About a week after the death of Supreme Court Justice Ruth Bader Ginsburg, President Donald Trump named Amy Coney Barrett as his high court nominee.
The Senate is scheduled to begin confirmation hearings Monday for Barrett.
Here are some things to know about Barrett:
Barrett is a law professor at Notre Dame Law School, where the wife and mother is also a 1997 alumna. She’s been a member of the faculty since 2002. In October 2017, she was confirmed as a judge on the U.S. Court of Appeals for the Seventh Circuit after being nominated by Trump.
While on the appeals court, USA Today reported, she dissented when the court upheld a decision that restricted the Second Amendment rights of a felon convicted of mail fraud, saying non-violent offenders shouldn’t have their right to bear arms forfeited.
Race and age discrimination
She also helped block the U.S. Equal Employment Opportunity Commission’s effort to stop AutoZone from transferring employees in the Chicago area based on their race or ethnicity. In another case, she ruled the Age Discrimination in Employment Act does not apply when policies don’t intentionally impact workers.
Why we picked this story
At our morning team huddle, we discuss stories that are “talkers.” People are primed to look for driving forces in the world, ones that we can explain through our collective experience. This is one example.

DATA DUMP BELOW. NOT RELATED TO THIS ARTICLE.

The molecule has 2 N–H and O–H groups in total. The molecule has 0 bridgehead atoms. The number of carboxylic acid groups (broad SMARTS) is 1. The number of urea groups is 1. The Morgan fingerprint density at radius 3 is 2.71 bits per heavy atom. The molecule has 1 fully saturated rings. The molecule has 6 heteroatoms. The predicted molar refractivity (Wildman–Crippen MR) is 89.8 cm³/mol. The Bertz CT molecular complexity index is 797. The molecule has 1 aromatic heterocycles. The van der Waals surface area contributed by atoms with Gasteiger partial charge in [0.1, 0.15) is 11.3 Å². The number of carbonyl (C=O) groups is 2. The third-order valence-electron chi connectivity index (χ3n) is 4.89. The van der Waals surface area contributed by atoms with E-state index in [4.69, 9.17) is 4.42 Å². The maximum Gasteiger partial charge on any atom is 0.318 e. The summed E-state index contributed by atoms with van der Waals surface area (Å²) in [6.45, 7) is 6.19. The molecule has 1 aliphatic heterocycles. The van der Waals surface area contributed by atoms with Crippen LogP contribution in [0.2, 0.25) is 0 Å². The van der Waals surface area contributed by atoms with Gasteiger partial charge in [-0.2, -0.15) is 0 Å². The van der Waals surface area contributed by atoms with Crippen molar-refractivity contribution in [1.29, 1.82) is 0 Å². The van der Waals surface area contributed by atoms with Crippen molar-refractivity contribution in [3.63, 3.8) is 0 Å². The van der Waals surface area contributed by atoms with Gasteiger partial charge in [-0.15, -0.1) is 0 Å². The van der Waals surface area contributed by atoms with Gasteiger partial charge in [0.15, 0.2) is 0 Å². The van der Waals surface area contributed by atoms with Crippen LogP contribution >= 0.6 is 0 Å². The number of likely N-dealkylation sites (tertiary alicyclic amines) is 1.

Barrett is a favorite among religious conservatives. When asked about her beliefs, which was a concern among Democrats during her 2017 confirmation hearing for a seat on the U.S. Court of Appeals for the Seventh Circuit, she said, “I would stress that my personal church affiliation or my religious belief would not bear in the discharge of my duties as a judge.”
Before that, she noted, “If you’re asking whether I take my faith seriously and I’m a faithful Catholic, I am.”
She is a former member of Notre Dame’s Faculty for Life, which promotes “research, dialogue and publication by faculty who respect the value of human life from conception to natural death.”
Antonin Scalia clerk
Before working as a faculty member at Notre Dame, Barrett clerked for Supreme Court Justice Antonin Scalia of the U.S. Supreme Court in 1998. She also clerked for Judge Laurence H. Silberman of the U.S. Court of Appeals for the D.C. Circuit.
2000 Election recount
While in private practice, Barrett was working at Baker Botts, the firm that represented George W. Bush in the Florida vote recount for president. She was part of the group of lawyers who assisted in the case in court.
Considered by Donald Trump before
Trump considered Barrett for a high court seat before, and she was reportedly a contender the last time there was a vacancy. At the time, Trump chose Justice Brett Kavanaugh instead.
If confirmed, she would be the youngest person on the current court.